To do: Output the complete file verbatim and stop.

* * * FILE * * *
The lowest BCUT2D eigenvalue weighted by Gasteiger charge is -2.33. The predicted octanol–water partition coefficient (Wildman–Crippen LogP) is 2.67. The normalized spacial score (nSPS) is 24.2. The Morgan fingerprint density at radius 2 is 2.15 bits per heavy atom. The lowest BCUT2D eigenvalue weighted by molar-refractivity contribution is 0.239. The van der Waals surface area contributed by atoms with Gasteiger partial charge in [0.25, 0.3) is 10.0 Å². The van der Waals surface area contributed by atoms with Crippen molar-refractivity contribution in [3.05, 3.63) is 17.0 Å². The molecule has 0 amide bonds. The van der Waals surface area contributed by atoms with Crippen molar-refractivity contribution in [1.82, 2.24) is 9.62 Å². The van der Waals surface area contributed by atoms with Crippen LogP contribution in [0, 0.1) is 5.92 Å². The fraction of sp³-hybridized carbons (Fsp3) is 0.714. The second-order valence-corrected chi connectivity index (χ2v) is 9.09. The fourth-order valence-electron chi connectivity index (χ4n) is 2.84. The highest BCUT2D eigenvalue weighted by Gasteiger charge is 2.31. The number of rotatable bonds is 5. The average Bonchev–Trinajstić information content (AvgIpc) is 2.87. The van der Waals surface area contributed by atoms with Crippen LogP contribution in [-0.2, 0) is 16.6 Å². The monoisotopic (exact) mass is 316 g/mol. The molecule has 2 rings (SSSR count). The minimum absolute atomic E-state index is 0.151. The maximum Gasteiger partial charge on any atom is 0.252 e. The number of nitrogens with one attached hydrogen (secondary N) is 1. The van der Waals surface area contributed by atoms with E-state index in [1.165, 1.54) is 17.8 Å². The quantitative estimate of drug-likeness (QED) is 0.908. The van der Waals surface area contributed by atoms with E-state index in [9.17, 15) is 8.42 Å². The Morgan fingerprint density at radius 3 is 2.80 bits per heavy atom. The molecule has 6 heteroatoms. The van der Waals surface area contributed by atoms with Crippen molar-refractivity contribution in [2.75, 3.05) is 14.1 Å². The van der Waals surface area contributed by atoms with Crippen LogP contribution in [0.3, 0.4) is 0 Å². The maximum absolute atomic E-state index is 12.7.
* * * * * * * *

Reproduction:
The lowest BCUT2D eigenvalue weighted by Gasteiger charge is -2.33. The predicted octanol–water partition coefficient (Wildman–Crippen LogP) is 2.67. The normalized spacial score (nSPS) is 24.2. The Morgan fingerprint density at radius 2 is 2.15 bits per heavy atom. The lowest BCUT2D eigenvalue weighted by molar-refractivity contribution is 0.239. The van der Waals surface area contributed by atoms with Gasteiger partial charge in [0.25, 0.3) is 10.0 Å². The van der Waals surface area contributed by atoms with Crippen molar-refractivity contribution in [3.05, 3.63) is 17.0 Å². The molecule has 0 amide bonds. The van der Waals surface area contributed by atoms with Crippen molar-refractivity contribution in [1.82, 2.24) is 9.62 Å². The van der Waals surface area contributed by atoms with Crippen LogP contribution in [0, 0.1) is 5.92 Å². The fraction of sp³-hybridized carbons (Fsp3) is 0.714. The second-order valence-corrected chi connectivity index (χ2v) is 9.09. The fourth-order valence-electron chi connectivity index (χ4n) is 2.84. The highest BCUT2D eigenvalue weighted by Gasteiger charge is 2.31. The number of rotatable bonds is 5. The average Bonchev–Trinajstić information content (AvgIpc) is 2.87. The van der Waals surface area contributed by atoms with Crippen LogP contribution in [-0.2, 0) is 16.6 Å². The monoisotopic (exact) mass is 316 g/mol. The molecule has 2 rings (SSSR count). The minimum absolute atomic E-state index is 0.151. The maximum Gasteiger partial charge on any atom is 0.252 e. The number of nitrogens with one attached hydrogen (secondary N) is 1. The van der Waals surface area contributed by atoms with E-state index in [1.165, 1.54) is 17.8 Å². The quantitative estimate of drug-likeness (QED) is 0.908. The van der Waals surface area contributed by atoms with E-state index in [9.17, 15) is 8.42 Å². The Morgan fingerprint density at radius 3 is 2.80 bits per heavy atom. The molecule has 6 heteroatoms. The van der Waals surface area contributed by atoms with Crippen molar-refractivity contribution in [2.75, 3.05) is 14.1 Å². The van der Waals surface area contributed by atoms with Crippen LogP contribution in [0.3, 0.4) is 0 Å². The maximum absolute atomic E-state index is 12.7.